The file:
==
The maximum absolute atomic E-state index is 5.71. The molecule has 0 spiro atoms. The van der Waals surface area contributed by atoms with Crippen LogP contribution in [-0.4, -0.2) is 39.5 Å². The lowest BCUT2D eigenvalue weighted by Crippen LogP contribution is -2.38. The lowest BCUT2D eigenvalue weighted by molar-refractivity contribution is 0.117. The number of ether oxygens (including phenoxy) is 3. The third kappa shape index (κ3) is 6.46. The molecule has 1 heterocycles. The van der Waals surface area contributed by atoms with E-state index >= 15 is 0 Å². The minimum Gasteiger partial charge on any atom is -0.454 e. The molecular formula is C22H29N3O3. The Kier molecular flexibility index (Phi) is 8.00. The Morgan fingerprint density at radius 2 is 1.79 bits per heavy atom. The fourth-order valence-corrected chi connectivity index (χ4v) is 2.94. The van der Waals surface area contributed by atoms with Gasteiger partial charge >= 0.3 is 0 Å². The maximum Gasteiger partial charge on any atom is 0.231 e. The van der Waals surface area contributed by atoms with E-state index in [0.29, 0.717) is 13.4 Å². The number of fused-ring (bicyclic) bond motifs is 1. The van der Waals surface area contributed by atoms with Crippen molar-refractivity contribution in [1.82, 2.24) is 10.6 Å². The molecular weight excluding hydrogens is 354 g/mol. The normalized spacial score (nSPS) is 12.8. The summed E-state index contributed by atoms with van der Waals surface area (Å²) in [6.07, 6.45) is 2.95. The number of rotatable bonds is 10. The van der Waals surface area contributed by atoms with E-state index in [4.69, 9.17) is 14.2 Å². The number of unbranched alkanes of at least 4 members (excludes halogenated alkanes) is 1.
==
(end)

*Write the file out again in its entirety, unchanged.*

The maximum absolute atomic E-state index is 5.71. The molecule has 0 spiro atoms. The van der Waals surface area contributed by atoms with Crippen LogP contribution in [-0.4, -0.2) is 39.5 Å². The lowest BCUT2D eigenvalue weighted by Crippen LogP contribution is -2.38. The lowest BCUT2D eigenvalue weighted by molar-refractivity contribution is 0.117. The number of ether oxygens (including phenoxy) is 3. The third kappa shape index (κ3) is 6.46. The molecule has 1 heterocycles. The van der Waals surface area contributed by atoms with E-state index >= 15 is 0 Å². The minimum Gasteiger partial charge on any atom is -0.454 e. The molecular formula is C22H29N3O3. The Kier molecular flexibility index (Phi) is 8.00. The Morgan fingerprint density at radius 2 is 1.79 bits per heavy atom. The fourth-order valence-corrected chi connectivity index (χ4v) is 2.94. The van der Waals surface area contributed by atoms with Gasteiger partial charge >= 0.3 is 0 Å². The maximum Gasteiger partial charge on any atom is 0.231 e. The van der Waals surface area contributed by atoms with E-state index in [0.29, 0.717) is 13.4 Å². The number of fused-ring (bicyclic) bond motifs is 1. The van der Waals surface area contributed by atoms with Crippen molar-refractivity contribution in [1.82, 2.24) is 10.6 Å². The molecular weight excluding hydrogens is 354 g/mol. The normalized spacial score (nSPS) is 12.8. The summed E-state index contributed by atoms with van der Waals surface area (Å²) in [6.07, 6.45) is 2.95. The number of rotatable bonds is 10. The van der Waals surface area contributed by atoms with E-state index in [4.69, 9.17) is 14.2 Å². The number of unbranched alkanes of at least 4 members (excludes halogenated alkanes) is 1.